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Govt to run all IT projects through Treasury watchdog

We could have done with this two years ago

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Internet Security Threat Report 2014

The government has announced that in future all IT projects undertaken by the civil service will have to be run through a procurement watchdog - an offshoot of the Treasury called the Office of Government Commerce (OGC). The announcement follows yet another embarrassing failure in the dumping of Siemens multi-million pound document management system for the immigration service a week ago.

This news is in fact nothing new - it was decided last year that all high-risk projects (and that includes all IT projects) would be run through the OGC from January this year. However, the immigration debacle has caused the government to engage in a bit of damage limitation.

The OGC runs what it calls a Gateway Review, which comprises five "gateways" through which projects have to pass on the way to implementation. The gateways run as follows:

  1. Confirm business justification of project
  2. Confirm the method of purchase and supply
  3. Make sure everything has been thought of before contract is awarded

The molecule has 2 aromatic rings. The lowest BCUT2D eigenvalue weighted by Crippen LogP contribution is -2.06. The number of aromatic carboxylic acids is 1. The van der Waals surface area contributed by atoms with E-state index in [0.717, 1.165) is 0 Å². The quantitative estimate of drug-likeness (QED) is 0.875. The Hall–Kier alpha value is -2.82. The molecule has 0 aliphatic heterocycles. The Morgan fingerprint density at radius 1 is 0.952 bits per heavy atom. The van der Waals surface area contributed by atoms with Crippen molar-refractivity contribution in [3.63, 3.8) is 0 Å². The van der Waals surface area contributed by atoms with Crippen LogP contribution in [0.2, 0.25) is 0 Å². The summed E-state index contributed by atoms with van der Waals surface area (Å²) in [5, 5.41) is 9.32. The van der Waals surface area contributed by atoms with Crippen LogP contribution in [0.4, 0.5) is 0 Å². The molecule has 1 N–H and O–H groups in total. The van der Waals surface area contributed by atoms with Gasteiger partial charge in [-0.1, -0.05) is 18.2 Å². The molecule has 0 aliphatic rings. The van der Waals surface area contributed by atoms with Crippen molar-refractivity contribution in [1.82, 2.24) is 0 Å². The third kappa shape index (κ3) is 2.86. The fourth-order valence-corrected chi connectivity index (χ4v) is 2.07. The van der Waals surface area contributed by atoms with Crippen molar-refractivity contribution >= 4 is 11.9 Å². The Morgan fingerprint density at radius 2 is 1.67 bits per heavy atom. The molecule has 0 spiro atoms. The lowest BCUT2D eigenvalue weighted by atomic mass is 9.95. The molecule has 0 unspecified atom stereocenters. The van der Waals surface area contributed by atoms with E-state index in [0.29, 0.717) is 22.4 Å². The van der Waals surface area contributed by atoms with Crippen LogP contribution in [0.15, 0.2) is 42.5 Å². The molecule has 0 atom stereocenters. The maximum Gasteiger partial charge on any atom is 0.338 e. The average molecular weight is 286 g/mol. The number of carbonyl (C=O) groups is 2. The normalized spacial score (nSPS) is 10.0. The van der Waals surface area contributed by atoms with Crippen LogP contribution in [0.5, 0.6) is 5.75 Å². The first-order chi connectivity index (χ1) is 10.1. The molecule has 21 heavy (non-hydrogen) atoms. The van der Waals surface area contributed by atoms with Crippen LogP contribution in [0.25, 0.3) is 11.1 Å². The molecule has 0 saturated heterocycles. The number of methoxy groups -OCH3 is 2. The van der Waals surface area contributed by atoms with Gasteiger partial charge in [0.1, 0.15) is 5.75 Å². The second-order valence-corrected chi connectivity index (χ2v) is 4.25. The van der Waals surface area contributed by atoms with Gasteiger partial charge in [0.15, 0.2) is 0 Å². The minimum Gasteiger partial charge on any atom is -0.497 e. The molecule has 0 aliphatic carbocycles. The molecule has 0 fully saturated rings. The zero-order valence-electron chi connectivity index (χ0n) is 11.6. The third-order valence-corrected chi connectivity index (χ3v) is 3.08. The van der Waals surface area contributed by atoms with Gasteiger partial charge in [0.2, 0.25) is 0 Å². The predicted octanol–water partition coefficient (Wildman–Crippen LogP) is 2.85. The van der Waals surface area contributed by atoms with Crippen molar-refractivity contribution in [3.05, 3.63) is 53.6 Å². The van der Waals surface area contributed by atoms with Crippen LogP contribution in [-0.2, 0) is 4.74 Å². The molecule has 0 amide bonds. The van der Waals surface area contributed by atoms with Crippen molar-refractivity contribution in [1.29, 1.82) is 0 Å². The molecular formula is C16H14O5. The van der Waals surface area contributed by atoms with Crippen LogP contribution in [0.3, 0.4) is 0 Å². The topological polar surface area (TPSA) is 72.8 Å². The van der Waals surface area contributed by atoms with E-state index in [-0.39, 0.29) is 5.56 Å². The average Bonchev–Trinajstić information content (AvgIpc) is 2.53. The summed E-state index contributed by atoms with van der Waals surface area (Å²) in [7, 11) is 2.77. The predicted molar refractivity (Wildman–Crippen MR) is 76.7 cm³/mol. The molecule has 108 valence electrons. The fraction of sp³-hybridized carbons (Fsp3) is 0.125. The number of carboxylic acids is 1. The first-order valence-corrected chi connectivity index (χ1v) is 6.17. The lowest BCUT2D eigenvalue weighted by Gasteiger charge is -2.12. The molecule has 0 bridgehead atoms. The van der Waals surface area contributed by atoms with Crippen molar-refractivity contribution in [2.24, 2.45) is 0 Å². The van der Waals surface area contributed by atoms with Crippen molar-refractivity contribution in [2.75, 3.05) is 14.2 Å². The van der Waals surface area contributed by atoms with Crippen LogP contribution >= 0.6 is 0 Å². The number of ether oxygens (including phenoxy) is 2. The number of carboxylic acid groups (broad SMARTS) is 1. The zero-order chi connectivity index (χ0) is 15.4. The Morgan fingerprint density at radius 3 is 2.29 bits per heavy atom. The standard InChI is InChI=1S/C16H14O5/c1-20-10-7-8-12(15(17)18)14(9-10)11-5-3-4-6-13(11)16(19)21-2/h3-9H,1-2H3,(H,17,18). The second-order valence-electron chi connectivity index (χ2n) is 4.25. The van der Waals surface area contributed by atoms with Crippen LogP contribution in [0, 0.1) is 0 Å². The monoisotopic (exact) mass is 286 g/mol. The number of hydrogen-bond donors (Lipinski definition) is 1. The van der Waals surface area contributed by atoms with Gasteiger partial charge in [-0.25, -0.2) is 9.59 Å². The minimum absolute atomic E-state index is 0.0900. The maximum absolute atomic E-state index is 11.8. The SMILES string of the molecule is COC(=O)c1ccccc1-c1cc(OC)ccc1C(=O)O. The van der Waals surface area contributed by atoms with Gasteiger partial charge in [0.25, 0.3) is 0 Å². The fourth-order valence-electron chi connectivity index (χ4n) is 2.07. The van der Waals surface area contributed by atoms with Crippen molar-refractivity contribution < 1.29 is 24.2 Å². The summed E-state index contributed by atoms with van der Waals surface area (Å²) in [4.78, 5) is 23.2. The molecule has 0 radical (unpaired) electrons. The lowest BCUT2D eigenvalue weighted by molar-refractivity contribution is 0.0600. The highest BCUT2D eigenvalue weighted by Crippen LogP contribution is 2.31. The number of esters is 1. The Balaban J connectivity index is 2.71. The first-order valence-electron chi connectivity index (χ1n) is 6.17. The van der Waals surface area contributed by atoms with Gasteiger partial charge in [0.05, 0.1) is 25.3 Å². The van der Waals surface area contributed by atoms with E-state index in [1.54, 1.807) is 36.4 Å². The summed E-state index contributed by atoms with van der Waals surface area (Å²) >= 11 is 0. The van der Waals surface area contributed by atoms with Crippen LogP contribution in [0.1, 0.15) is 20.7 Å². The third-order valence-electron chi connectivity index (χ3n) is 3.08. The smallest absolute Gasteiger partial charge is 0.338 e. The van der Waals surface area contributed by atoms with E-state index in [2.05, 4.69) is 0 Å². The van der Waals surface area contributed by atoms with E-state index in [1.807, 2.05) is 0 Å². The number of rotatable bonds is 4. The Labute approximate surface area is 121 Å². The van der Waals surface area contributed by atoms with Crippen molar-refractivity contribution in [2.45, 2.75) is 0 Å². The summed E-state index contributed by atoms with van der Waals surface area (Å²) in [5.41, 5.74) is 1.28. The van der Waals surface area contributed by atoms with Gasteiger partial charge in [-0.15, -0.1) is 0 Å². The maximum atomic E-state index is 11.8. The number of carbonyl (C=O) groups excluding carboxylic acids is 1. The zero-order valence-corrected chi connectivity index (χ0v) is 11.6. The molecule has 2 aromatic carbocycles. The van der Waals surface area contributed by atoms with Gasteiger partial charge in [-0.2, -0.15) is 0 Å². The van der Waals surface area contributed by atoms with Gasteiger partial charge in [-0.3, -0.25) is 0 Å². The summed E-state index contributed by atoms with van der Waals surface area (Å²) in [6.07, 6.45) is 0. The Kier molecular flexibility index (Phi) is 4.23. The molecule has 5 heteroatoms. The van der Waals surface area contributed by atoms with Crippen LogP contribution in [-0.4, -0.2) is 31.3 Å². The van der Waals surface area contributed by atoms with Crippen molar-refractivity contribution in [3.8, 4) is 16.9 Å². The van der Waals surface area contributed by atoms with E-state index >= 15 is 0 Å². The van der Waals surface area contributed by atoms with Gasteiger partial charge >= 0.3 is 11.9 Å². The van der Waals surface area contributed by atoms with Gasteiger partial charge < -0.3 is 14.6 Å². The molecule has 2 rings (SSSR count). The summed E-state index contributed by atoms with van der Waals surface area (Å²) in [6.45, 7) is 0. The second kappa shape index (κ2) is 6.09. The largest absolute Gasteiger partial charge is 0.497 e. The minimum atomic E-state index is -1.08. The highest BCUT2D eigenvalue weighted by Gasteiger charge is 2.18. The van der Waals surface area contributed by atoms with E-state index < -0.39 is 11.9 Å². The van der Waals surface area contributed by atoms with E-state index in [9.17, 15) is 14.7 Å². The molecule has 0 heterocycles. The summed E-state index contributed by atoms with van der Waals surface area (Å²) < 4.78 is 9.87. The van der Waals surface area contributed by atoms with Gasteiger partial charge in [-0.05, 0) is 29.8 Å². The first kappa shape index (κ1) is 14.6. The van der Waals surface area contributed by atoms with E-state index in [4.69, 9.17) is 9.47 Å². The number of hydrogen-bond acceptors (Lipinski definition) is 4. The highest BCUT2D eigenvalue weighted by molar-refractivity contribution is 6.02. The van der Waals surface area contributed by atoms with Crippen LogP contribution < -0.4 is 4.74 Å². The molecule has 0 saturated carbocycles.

4. Confirm system ready to be rolled out
  5. Confirm the benefits that it was supposed to bring have been achieved

We've checked out the documentation behind all the gateways (they're all available on the OGC's excellent Web site) and it's fairly comprehensive and, dare we say it, impressive - based as it is on the private sector.

However, while forcing all future projects through this system will inevitable save money (the OGC reckons it has saved £150 million from a total of £3 billion worth of projects, at the cost of £3 million), its implementation will not mean the end of government IT cock-ups.

Why? Because the major failing of the immigration project, as well as the passport project, post office project and benefit project is not covered by any of the gateways - namely, the time between awarding the contract and actually receiving the goods. The Siemens system for immigration for example was 18 months late. Under the new system, the system may well have worked better, but the huge problems and cost associated with the delay would not have been tackled.

That said, if the OGC manages to retain its efficiency at taking only three to four days to report per gateway, things can only improve.

Just a bit of background on OGC: it was started on 1 April 2000 and wasn't a joke as it has saved on and shaped up a few public projects since then. Its apparent success certainly helped it in its bid to pull all high-risk and all IT projects under its wing. It is run by Peter Gershon, who initially called for its creation when he was COO at British Aerospace. It reckons it can shave £500 million of the cost of projects in the next three years. Any more info that you'd want can be found at its Web site here.

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